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Techniques: Setting up teleconferencing

by David Blakey

Teleconferencing often does not work as soon as it is taken out of its box.

[Monday 30 March 2020]

When you are setting up teleconferencing between people in their own homes to replace normal meetings at work, there are several things that you need to consider.

Working equipment and connection

Everyone should have equipment and a connection that work now, and will continue to work. I have seen several articles recently that advise people to log on to the teleconference ten minutes ahead of the scheduled time so that they can fix any problems. If someone does have a problem, they are probably not going to fix it within ten minutes.

You should run a series of test sessions ahead of the first real meeting session, to discover what works and what doesn't, and then try to get the problems fixed.. If you know someone who can probably be relied on to have a good connection, leave them till later. Start with the people:

  • who are not familiar with teleconferencing,
  • who don't already have an effective home office,
  • who may not have a reliable Wi-Fi connection, and
  • who are working with a mobile phone or a tablet instead of a laptop or a PC.
The best way to find who is in one or more of those situations is to ask them. Sometimes you will even get photographs of someone's home office sent back to you.

If you do have someone who is likely to experience difficulties, you need to ask yourself if you can solve most of their problems yourself or if you need someone who can provide technical support. If you do need technical support (and I believe that you probably will), then sign on with them first. This also makes sure that they can deal with any problems that you have before you involve the rest of your team. Always make your own notes of any advice given to you or to others by your technical support person.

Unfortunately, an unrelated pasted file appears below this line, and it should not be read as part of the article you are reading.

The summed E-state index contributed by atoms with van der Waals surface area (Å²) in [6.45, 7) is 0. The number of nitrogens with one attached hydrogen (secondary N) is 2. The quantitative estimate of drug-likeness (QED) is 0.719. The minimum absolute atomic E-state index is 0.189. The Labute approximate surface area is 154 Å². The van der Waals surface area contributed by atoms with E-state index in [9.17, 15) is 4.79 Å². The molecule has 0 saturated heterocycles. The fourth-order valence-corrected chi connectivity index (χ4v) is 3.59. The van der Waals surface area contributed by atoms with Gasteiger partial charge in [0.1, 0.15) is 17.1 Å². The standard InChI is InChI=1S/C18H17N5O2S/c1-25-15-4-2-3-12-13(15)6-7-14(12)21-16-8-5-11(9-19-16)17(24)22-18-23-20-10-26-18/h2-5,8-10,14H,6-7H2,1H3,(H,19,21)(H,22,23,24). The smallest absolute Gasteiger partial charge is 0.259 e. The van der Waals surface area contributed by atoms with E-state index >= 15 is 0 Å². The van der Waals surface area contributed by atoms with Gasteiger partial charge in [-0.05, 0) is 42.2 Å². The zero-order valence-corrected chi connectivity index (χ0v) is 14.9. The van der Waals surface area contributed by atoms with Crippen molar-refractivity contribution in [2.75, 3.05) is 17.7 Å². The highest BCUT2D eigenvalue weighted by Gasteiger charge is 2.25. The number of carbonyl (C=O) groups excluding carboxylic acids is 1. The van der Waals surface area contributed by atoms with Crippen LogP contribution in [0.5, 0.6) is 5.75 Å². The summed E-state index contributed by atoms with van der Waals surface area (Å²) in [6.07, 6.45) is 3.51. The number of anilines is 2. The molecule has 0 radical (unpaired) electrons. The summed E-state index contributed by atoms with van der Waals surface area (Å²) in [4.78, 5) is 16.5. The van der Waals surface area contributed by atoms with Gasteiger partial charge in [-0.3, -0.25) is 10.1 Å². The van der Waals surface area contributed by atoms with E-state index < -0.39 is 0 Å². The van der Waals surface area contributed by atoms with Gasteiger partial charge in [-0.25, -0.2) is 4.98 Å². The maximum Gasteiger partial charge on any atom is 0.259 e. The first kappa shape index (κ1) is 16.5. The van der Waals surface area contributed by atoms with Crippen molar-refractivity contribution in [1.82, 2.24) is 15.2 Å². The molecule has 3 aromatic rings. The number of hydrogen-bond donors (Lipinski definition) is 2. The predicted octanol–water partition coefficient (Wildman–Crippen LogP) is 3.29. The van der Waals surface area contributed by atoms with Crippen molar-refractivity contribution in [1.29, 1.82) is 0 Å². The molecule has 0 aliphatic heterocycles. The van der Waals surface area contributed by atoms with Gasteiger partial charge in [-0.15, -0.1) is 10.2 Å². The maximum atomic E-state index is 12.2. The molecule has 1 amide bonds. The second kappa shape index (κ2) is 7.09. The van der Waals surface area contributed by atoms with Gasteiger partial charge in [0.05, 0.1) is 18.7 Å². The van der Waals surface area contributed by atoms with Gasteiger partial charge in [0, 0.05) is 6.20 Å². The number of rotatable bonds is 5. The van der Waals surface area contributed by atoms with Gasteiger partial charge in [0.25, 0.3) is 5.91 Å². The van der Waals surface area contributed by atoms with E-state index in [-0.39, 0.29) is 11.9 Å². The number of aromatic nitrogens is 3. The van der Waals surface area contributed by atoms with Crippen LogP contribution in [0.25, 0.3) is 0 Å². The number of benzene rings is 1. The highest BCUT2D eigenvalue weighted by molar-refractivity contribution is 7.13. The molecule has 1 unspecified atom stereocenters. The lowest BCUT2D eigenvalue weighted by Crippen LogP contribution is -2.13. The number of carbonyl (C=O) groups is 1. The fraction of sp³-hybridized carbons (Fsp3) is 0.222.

Now you can call each of your people and ask them to sign on. You can deal with each problem at a time. You should not abandon anyone to be dealt with later. You should inspire confidence that everyone can use the technology and the platform. You should only end your call to each person when they have successfully signed on to the teleconference.

Once everyone is signed on, check that they can all hear each other and that they know how to mute thie microphone. Check this with everyone. Then set a time for everyone to sign on again, which can be only ten minutes in the future, and ask everyone to sign off. Sign off yourself.

At the new sign-on time, sign on and check that everyone else has been able to as well. Ask each person if they are comfortable with signing-on. Be sure to keep your conversations about the business of teleconferencing. If you start using small-talk now, you will set a precedent.

Good environments

Everyone should be in a good environment when they are teleconferencing.

You should not be worried about what you can see behind someone, and nor should they be. If someone decides that the best place to be is their garden shed, then respect that. Ban the feature of being able to add a background. You should be happy with someone's garden shed.

You should be worried about the appearance of pets, children, or other people. Everyone should be separate from the other distractions in their home.

There are also several articles available that suggest that people should avoid outside noises, such as building work. Modern technology should deal with external noises.

It may sometimes be better for people to work at their dining table rather than their desk. One reason for this is the distance that they need between them and the camera. If they are using a laptop, they need to move it at least 400mm away from them to allow them to place papers and other materials in front of them. Some modern slim desks are not deep enough for this, so a bigger space may be better. The person can also position themselves with a blank wall behind them.


Once you have good working equipment and connections and good environments, you are almost ready to start teleconferencing.

When your first teleconference is over, you should start planning the next. Decide whether you need to go through the entire testing procedure again, or if only people who might have problems should be involved, or even if you can manage without a second test. If you decide to go without a test, you should contact everyone and check that they are happy with this decision. Adapt your plan for anyone who is uncomfortable. If everyone is happy without another test, you can then tell everyone that before the next session they should start logging in ten minutes before the scheduled start time.

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The opinions expressed are solely those of the author.

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